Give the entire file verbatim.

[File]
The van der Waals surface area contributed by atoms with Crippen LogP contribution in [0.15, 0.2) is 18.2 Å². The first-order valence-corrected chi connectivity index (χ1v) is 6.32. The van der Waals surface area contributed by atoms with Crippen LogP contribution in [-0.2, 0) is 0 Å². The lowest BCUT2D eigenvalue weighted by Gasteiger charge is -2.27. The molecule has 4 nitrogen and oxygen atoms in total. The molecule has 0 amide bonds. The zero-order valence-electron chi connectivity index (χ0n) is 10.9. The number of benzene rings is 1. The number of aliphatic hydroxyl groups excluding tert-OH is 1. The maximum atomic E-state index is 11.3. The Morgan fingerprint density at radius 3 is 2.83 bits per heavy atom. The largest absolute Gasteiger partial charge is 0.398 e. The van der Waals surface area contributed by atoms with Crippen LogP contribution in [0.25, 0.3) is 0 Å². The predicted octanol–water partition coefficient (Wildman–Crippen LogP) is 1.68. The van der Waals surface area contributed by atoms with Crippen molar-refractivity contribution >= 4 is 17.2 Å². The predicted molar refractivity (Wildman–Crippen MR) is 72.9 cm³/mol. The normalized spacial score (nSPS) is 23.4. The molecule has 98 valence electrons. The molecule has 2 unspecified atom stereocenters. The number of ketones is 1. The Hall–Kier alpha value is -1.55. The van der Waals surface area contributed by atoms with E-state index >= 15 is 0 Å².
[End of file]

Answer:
The van der Waals surface area contributed by atoms with Crippen LogP contribution in [0.15, 0.2) is 18.2 Å². The first-order valence-corrected chi connectivity index (χ1v) is 6.32. The van der Waals surface area contributed by atoms with Crippen LogP contribution in [-0.2, 0) is 0 Å². The lowest BCUT2D eigenvalue weighted by Gasteiger charge is -2.27. The molecule has 4 nitrogen and oxygen atoms in total. The molecule has 0 amide bonds. The zero-order valence-electron chi connectivity index (χ0n) is 10.9. The number of benzene rings is 1. The number of aliphatic hydroxyl groups excluding tert-OH is 1. The maximum atomic E-state index is 11.3. The Morgan fingerprint density at radius 3 is 2.83 bits per heavy atom. The largest absolute Gasteiger partial charge is 0.398 e. The van der Waals surface area contributed by atoms with Crippen LogP contribution in [0.25, 0.3) is 0 Å². The predicted octanol–water partition coefficient (Wildman–Crippen LogP) is 1.68. The van der Waals surface area contributed by atoms with Crippen molar-refractivity contribution >= 4 is 17.2 Å². The predicted molar refractivity (Wildman–Crippen MR) is 72.9 cm³/mol. The normalized spacial score (nSPS) is 23.4. The molecule has 98 valence electrons. The molecule has 2 unspecified atom stereocenters. The number of ketones is 1. The Hall–Kier alpha value is -1.55. The van der Waals surface area contributed by atoms with E-state index >= 15 is 0 Å².